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In Macedonia's Fake News Hub, Teen Shows AP How It's Done

BuzzFeed News identified Vales as a hub of the fake news industry seeding sensationalized or falsified information across Facebook

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    In Macedonia's Fake News Hub, Teen Shows AP How It's Done
    AP
    This photograph taken in Paris on Friday Dec. 2, 2016 shows stories from USA Daily News 24, a fake news site registered in Veles, Macedonia. An Associated Press analysis using web intelligence service Domain Tools shows that USA Daily News 24 is one of roughly 200 U.S.-oriented sites registered in Veles, Macedonia, which has emerged as the unlikely hub for the distribution of disinformation on Facebook. The stories shown here are bogus.

    On the second floor of a noisy sports center in the Macedonian town of Veles, a teenage purveyor of fake news cracked open his laptop and laid out his case for why lying is more lucrative than the truth.

    Real news gets reported everywhere, he argued. Made-up stories are unique.

    "The fake news is the good news," the 18-year-old said, pointing to a graph showing his audience figures, which reached into the hundreds of thousands, a bling watch clasped firmly around his wrist. "A fake news article is way more opened than any other."

    As President Barack Obama, Facebook founder Mark Zuckerberg, journalists and academics argue over the impact of social media-driven propaganda on the latest American election, this sleepy former manufacturing town overlooking the Vardar River in central Macedonia has found itself increasingly drawn into the debate.

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    BuzzFeed News identified Vales as a hub of the fake news industry seeding sensationalized or falsified information across Facebook. A reporter from Britain's Channel 4 News chased the industry's adolescent kingpins across town, cornering one 16-year-old fake news baron who said he had no plans to stop — even though he acknowledged it was wrong.

    But there were no such qualms from the teenager who spoke to The Associated Press at Veles' Gemdidzii Sports Hall.

    Retreating from a spirited indoor soccer game into an empty office, he walked an AP journalist through the ins-and-outs of his fake news operation on condition that neither he nor his stable of bogus news sites would be identified, because otherwise that would hurt his business.

    He showed the AP how he ripped much of his material off The Political Insider, a right-wing news site that produces a steady drumbeat of pro-Donald Trump pieces. He then flipped over to Google Analytics, an audience tracking tool, to show that he'd managed to gather more than 685,000 page views a week.

    The teen said his monthly revenue was in the four figures, a considerable sum in a country where the average monthly pay is 360 euros ($383). As he navigated his site's statistics, he dropped nuggets of journalism advice.

    "You have to write what people want to see, not what you want to show," he said, scrolling through The Political Insider's stories as a large banner read "ARREST HILLARY NOW."

    Using the web intelligence service Domain Tools, the AP confirmed that the teen is behind more than a dozen different websites, including knockoffs of well-known U.S. media outlets. Typical headlines include "Wow! Queen Elizabeth Invited Trump — This Is A Game Changer" or "BREAKING: What George Soros Just Did Will Leave You SICK!" Both pieces carried untrue or questionable assertions.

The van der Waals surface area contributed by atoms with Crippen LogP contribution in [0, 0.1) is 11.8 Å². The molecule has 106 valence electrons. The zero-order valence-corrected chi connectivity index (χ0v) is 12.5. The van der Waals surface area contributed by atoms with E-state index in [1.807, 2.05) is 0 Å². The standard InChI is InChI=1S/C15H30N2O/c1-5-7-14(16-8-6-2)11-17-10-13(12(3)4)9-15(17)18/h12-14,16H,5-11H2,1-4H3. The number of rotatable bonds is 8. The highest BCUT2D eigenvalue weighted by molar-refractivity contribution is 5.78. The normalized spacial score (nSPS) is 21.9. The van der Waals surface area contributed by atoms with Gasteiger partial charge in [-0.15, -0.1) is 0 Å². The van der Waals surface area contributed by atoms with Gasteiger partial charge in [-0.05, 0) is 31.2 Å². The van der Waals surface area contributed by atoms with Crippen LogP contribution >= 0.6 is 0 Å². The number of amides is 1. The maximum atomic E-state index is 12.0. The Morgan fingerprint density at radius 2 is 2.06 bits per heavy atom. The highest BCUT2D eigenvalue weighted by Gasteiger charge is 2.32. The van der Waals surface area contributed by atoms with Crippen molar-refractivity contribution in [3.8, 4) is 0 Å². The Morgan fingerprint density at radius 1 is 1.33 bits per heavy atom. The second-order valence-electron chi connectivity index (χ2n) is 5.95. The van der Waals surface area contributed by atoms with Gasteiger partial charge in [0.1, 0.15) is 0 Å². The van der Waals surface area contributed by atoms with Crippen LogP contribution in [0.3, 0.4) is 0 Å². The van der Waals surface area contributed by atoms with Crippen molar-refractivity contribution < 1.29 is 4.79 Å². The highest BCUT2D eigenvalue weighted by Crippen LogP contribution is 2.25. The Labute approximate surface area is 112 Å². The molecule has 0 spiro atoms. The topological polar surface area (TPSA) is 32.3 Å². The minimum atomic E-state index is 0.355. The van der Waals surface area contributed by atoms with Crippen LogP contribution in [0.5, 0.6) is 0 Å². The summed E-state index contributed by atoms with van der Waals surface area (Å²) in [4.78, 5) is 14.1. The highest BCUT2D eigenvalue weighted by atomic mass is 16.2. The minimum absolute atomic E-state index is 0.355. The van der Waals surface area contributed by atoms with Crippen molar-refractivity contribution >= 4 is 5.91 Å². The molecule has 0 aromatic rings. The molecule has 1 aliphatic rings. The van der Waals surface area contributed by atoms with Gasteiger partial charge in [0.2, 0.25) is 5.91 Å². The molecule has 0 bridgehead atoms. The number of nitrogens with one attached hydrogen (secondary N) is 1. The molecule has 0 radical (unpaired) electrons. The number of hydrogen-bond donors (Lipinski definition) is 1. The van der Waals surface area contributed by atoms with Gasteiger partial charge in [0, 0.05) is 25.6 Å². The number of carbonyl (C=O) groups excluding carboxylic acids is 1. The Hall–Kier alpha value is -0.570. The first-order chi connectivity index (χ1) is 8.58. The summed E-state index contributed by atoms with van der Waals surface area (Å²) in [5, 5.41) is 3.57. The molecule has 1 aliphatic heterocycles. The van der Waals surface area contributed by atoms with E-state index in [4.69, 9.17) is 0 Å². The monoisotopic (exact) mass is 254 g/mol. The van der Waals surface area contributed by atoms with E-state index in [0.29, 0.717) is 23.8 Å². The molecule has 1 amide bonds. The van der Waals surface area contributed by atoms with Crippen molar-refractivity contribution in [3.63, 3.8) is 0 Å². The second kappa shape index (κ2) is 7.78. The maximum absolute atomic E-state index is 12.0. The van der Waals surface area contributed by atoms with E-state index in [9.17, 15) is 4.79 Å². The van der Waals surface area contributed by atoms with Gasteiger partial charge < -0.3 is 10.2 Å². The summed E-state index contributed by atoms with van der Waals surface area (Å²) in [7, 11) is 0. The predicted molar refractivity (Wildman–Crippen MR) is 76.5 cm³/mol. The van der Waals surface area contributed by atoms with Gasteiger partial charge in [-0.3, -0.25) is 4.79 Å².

A simple Domain Tools search revealed roughly 200 U.S.-oriented news websites registered in Veles, most created within the last 12 months.

    These sites tend to follow one of two patterns: Some masquerade as well-known outlets like The New York Times or Fox News, while others operate under made-in-America-sounding names like USA Daily News 24. That latter site's lead story — "Michelle Obama DEMANDS Americans PAY UP To Give Her Mom A Cushy $160k Pension" — is entirely false .

    A message seeking comment from USA Daily News 24's administrator, Goran Trajkov, was not immediately returned.

    Most of the sites appear fueled by plagiarism. Stories are cribbed from blogs, conspiracy sites and fake news outlets, and re-posted across social media.

    For the residents of Veles, a Macedonian rust belt town of 50,000 people with shuttered factories and high unemployment, the thousands of dollars brought in by fake news operations aren't necessarily unwelcome.

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    "They see it in a positive way," said local journalist Petar Peckov. "They say, 'The boys are working. There is money and we will benefit from it.'"

    For everyone else on Facebook, Veles' new cottage industry means a bewildering assault of misinformation and propaganda.

    "Telling real from fake is difficult when people are intentionally trying to mask this from you," said Robyn Caplan, a researcher at Data & Society, a New York-based institute that studies the cultural impact of technological change.

    "The headlines that this Macedonian guy was using would have, could have been found a few years ago on something like — not in the same political sentiment — on Upworthy or on Elite Daily" she said in a telephone interview, referring to two websites that pioneered the viral news phenomenon. "They're building off of practices that people have become really used to."

    The Macedonian teenager says he's indifferent to politics. He sees it all as a money-making scheme, as well as a preparation for his career after high school, where he has been studying marketing and politics.

    Shrugging off the hand-wringing over the ethics of fake news, he said the onus was on readers.

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    "They can read it if they want to," he said. "I'm not the one pushing them to click on the article."